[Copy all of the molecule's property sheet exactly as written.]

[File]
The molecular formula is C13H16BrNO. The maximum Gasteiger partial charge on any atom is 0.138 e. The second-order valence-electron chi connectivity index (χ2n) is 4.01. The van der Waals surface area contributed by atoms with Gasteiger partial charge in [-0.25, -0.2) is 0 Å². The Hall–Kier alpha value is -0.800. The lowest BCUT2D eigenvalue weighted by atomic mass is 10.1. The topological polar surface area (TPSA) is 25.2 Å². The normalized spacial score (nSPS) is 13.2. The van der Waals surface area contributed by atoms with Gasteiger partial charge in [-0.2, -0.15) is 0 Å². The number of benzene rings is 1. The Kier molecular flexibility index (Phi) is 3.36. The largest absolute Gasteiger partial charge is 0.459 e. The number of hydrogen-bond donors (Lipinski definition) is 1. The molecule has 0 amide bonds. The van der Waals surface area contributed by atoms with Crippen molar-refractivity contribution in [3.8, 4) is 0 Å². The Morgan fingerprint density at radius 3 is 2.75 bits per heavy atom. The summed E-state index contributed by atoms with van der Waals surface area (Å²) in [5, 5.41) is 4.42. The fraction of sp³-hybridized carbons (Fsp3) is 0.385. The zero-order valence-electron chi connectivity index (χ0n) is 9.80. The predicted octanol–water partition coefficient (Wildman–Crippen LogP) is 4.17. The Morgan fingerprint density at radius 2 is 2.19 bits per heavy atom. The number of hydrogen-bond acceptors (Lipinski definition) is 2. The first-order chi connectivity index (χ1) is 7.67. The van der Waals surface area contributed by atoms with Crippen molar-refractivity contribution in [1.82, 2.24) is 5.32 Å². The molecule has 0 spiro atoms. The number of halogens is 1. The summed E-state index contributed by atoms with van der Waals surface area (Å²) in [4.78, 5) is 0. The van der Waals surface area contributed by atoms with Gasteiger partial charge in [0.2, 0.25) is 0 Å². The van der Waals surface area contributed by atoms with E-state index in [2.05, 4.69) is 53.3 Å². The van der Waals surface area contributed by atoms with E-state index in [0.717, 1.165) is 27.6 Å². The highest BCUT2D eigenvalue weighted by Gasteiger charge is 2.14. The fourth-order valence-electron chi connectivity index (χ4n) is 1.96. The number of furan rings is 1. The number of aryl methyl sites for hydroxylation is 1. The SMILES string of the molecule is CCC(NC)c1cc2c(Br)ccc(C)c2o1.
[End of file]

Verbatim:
The molecular formula is C13H16BrNO. The maximum Gasteiger partial charge on any atom is 0.138 e. The second-order valence-electron chi connectivity index (χ2n) is 4.01. The van der Waals surface area contributed by atoms with Gasteiger partial charge in [-0.25, -0.2) is 0 Å². The Hall–Kier alpha value is -0.800. The lowest BCUT2D eigenvalue weighted by atomic mass is 10.1. The topological polar surface area (TPSA) is 25.2 Å². The normalized spacial score (nSPS) is 13.2. The van der Waals surface area contributed by atoms with Gasteiger partial charge in [-0.2, -0.15) is 0 Å². The number of benzene rings is 1. The Kier molecular flexibility index (Phi) is 3.36. The largest absolute Gasteiger partial charge is 0.459 e. The number of hydrogen-bond donors (Lipinski definition) is 1. The molecule has 0 amide bonds. The van der Waals surface area contributed by atoms with Crippen molar-refractivity contribution in [3.8, 4) is 0 Å². The Morgan fingerprint density at radius 3 is 2.75 bits per heavy atom. The summed E-state index contributed by atoms with van der Waals surface area (Å²) in [5, 5.41) is 4.42. The fraction of sp³-hybridized carbons (Fsp3) is 0.385. The zero-order valence-electron chi connectivity index (χ0n) is 9.80. The predicted octanol–water partition coefficient (Wildman–Crippen LogP) is 4.17. The Morgan fingerprint density at radius 2 is 2.19 bits per heavy atom. The number of hydrogen-bond acceptors (Lipinski definition) is 2. The first-order chi connectivity index (χ1) is 7.67. The van der Waals surface area contributed by atoms with Crippen molar-refractivity contribution in [1.82, 2.24) is 5.32 Å². The molecule has 0 spiro atoms. The number of halogens is 1. The summed E-state index contributed by atoms with van der Waals surface area (Å²) in [4.78, 5) is 0. The van der Waals surface area contributed by atoms with Gasteiger partial charge in [0.2, 0.25) is 0 Å². The van der Waals surface area contributed by atoms with E-state index in [2.05, 4.69) is 53.3 Å². The van der Waals surface area contributed by atoms with E-state index in [0.717, 1.165) is 27.6 Å². The highest BCUT2D eigenvalue weighted by Gasteiger charge is 2.14. The fourth-order valence-electron chi connectivity index (χ4n) is 1.96. The number of furan rings is 1. The number of aryl methyl sites for hydroxylation is 1. The SMILES string of the molecule is CCC(NC)c1cc2c(Br)ccc(C)c2o1.